Requirements will likely include algorithmic transparency, impact assessments, prevention of biased outcomes, and human oversight. The goal is to balance innovation with thoughtfulness as AI permeates HR processes.
IMHO, the AI Act presents opportunities to formalize ethical AI approaches. With foresight and initiative, we can lead the intelligent workplace of the future - not the other way around.
At first blush, this may seem like typical heavy-handed government regulation rearing its ugly head to stifle innovation and progress. But look a little closer; there’s a more nuanced story here about shaping the future of AI in the workplace.
If the AI Act is approved in its current proposed form, companies using high-risk AI systems will need to comply with new requirements around documentation, assessments, and human oversight. Specifically, they must document technical details of how their AI systems function, perform impact assessments examining risks, and ensure human review of automated decisions.
These are not exactly unreasonable safeguards when potentially life-changing functions are being delegated to algorithms. I don’t think so, at least.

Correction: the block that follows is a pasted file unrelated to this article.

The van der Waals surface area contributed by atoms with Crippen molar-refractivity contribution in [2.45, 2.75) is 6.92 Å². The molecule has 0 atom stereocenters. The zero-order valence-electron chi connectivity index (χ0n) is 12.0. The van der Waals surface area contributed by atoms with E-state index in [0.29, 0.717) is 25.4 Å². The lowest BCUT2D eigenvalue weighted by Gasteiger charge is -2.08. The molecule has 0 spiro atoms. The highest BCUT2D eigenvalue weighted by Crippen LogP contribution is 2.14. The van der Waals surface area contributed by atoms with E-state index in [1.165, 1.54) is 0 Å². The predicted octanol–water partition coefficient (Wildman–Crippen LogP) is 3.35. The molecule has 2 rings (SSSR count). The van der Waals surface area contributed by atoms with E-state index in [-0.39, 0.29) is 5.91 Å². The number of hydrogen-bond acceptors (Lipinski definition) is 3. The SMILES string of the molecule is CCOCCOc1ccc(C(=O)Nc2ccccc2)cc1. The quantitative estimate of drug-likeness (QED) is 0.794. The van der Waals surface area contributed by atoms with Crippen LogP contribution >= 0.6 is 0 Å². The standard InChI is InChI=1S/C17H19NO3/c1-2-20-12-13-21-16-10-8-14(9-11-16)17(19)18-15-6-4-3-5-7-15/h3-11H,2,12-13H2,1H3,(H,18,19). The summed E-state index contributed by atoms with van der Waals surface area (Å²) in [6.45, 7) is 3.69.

Turning Obligations into Opportunities
Naturally, any new regulation requires investments and transition costs. Integrating oversight, documentation, and governance processes will not be painless.
However, if we act smart we can turn these obligations into opportunities to build institutional knowledge, assess risks, and formalize their approach to ethical AI.
As always, those who prepare early will race ahead.
Responsible rules of the road accelerate progress by preventing a race to the bottom. Companies aren’t tempted to cut corners if certain ethical and accountability standards are mandated. Of course, one could always have hoped that such regulations wouldn’t be needed. Still, as said, I deem them fairly good and handled rightfully; the law could act as a catalysator for discussing all ethical dilemmas connected to AI, for example.
If I look myself in the mirror, even if I’ve thought about it and discussed it since earlier this year, if I look at the broader HR community, it seems like ethical AI has not been matched by meaningful accountability and enforcement.